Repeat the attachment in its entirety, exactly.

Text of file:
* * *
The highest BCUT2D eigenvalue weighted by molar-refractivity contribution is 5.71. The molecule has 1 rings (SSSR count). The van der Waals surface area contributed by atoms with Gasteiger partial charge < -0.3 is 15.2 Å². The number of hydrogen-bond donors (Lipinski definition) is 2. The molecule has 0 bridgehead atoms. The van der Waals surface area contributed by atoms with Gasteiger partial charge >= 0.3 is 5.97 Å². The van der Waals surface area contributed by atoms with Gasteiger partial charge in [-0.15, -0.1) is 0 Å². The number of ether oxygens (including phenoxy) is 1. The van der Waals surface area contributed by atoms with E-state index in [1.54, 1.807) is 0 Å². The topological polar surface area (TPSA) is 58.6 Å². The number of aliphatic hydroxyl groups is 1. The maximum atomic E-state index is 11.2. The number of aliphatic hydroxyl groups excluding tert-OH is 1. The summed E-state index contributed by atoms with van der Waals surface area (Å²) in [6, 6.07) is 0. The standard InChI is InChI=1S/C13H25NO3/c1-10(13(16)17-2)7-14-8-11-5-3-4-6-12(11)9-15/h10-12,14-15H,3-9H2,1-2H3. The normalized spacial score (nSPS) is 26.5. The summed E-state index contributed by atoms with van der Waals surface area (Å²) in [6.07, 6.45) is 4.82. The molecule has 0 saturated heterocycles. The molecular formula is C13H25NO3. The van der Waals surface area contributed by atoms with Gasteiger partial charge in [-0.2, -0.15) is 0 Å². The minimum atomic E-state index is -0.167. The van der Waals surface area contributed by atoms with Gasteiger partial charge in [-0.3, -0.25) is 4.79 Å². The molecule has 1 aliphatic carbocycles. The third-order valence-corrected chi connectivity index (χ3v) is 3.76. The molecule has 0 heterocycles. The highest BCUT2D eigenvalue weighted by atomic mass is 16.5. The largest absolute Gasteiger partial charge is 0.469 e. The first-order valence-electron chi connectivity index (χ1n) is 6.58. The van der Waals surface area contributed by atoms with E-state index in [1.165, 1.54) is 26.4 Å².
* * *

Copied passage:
The highest BCUT2D eigenvalue weighted by molar-refractivity contribution is 5.71. The molecule has 1 rings (SSSR count). The van der Waals surface area contributed by atoms with Gasteiger partial charge < -0.3 is 15.2 Å². The number of hydrogen-bond donors (Lipinski definition) is 2. The molecule has 0 bridgehead atoms. The van der Waals surface area contributed by atoms with Gasteiger partial charge >= 0.3 is 5.97 Å². The van der Waals surface area contributed by atoms with Gasteiger partial charge in [-0.15, -0.1) is 0 Å². The number of ether oxygens (including phenoxy) is 1. The van der Waals surface area contributed by atoms with E-state index in [1.54, 1.807) is 0 Å². The topological polar surface area (TPSA) is 58.6 Å². The number of aliphatic hydroxyl groups is 1. The maximum atomic E-state index is 11.2. The number of aliphatic hydroxyl groups excluding tert-OH is 1. The summed E-state index contributed by atoms with van der Waals surface area (Å²) in [6, 6.07) is 0. The standard InChI is InChI=1S/C13H25NO3/c1-10(13(16)17-2)7-14-8-11-5-3-4-6-12(11)9-15/h10-12,14-15H,3-9H2,1-2H3. The normalized spacial score (nSPS) is 26.5. The summed E-state index contributed by atoms with van der Waals surface area (Å²) in [6.07, 6.45) is 4.82. The molecule has 0 saturated heterocycles. The molecular formula is C13H25NO3. The van der Waals surface area contributed by atoms with Gasteiger partial charge in [-0.2, -0.15) is 0 Å². The minimum atomic E-state index is -0.167. The van der Waals surface area contributed by atoms with Gasteiger partial charge in [-0.3, -0.25) is 4.79 Å². The molecule has 1 aliphatic carbocycles. The third-order valence-corrected chi connectivity index (χ3v) is 3.76. The molecule has 0 heterocycles. The highest BCUT2D eigenvalue weighted by atomic mass is 16.5. The largest absolute Gasteiger partial charge is 0.469 e. The first-order valence-electron chi connectivity index (χ1n) is 6.58. The van der Waals surface area contributed by atoms with E-state index in [1.165, 1.54) is 26.4 Å².